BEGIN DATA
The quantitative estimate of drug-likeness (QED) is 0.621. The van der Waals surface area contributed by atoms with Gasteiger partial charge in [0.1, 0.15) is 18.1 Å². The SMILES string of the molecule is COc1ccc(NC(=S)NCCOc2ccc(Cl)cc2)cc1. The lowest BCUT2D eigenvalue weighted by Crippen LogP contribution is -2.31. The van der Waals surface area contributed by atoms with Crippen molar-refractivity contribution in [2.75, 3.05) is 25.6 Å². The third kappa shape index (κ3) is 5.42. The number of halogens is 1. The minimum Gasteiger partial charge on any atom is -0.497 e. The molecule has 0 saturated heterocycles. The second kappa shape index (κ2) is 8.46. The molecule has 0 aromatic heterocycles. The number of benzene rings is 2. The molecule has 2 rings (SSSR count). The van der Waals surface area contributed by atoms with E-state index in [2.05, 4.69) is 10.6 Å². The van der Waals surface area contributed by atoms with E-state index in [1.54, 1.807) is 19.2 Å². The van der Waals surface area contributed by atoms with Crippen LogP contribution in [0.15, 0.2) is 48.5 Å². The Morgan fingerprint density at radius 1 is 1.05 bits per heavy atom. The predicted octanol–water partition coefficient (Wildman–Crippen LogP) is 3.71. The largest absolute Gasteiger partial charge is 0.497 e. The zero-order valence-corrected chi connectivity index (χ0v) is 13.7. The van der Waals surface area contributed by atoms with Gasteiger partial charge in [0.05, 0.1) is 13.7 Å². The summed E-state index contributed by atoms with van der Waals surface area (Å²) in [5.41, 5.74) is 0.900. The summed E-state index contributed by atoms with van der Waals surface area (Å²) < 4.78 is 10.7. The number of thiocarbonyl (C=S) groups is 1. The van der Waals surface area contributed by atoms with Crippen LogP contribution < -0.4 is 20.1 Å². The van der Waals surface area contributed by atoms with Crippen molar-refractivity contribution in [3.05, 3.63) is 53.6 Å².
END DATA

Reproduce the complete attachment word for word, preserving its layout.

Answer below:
The quantitative estimate of drug-likeness (QED) is 0.621. The van der Waals surface area contributed by atoms with Gasteiger partial charge in [0.1, 0.15) is 18.1 Å². The SMILES string of the molecule is COc1ccc(NC(=S)NCCOc2ccc(Cl)cc2)cc1. The lowest BCUT2D eigenvalue weighted by Crippen LogP contribution is -2.31. The van der Waals surface area contributed by atoms with Crippen molar-refractivity contribution in [2.75, 3.05) is 25.6 Å². The third kappa shape index (κ3) is 5.42. The number of halogens is 1. The minimum Gasteiger partial charge on any atom is -0.497 e. The molecule has 0 saturated heterocycles. The second kappa shape index (κ2) is 8.46. The molecule has 0 aromatic heterocycles. The number of benzene rings is 2. The molecule has 2 rings (SSSR count). The van der Waals surface area contributed by atoms with E-state index in [2.05, 4.69) is 10.6 Å². The van der Waals surface area contributed by atoms with E-state index in [1.54, 1.807) is 19.2 Å². The van der Waals surface area contributed by atoms with Crippen LogP contribution in [0.15, 0.2) is 48.5 Å². The Morgan fingerprint density at radius 1 is 1.05 bits per heavy atom. The predicted octanol–water partition coefficient (Wildman–Crippen LogP) is 3.71. The largest absolute Gasteiger partial charge is 0.497 e. The zero-order valence-corrected chi connectivity index (χ0v) is 13.7. The van der Waals surface area contributed by atoms with Gasteiger partial charge in [0.05, 0.1) is 13.7 Å². The summed E-state index contributed by atoms with van der Waals surface area (Å²) in [5.41, 5.74) is 0.900. The summed E-state index contributed by atoms with van der Waals surface area (Å²) < 4.78 is 10.7. The number of thiocarbonyl (C=S) groups is 1. The van der Waals surface area contributed by atoms with Crippen LogP contribution < -0.4 is 20.1 Å². The van der Waals surface area contributed by atoms with Crippen molar-refractivity contribution in [3.05, 3.63) is 53.6 Å².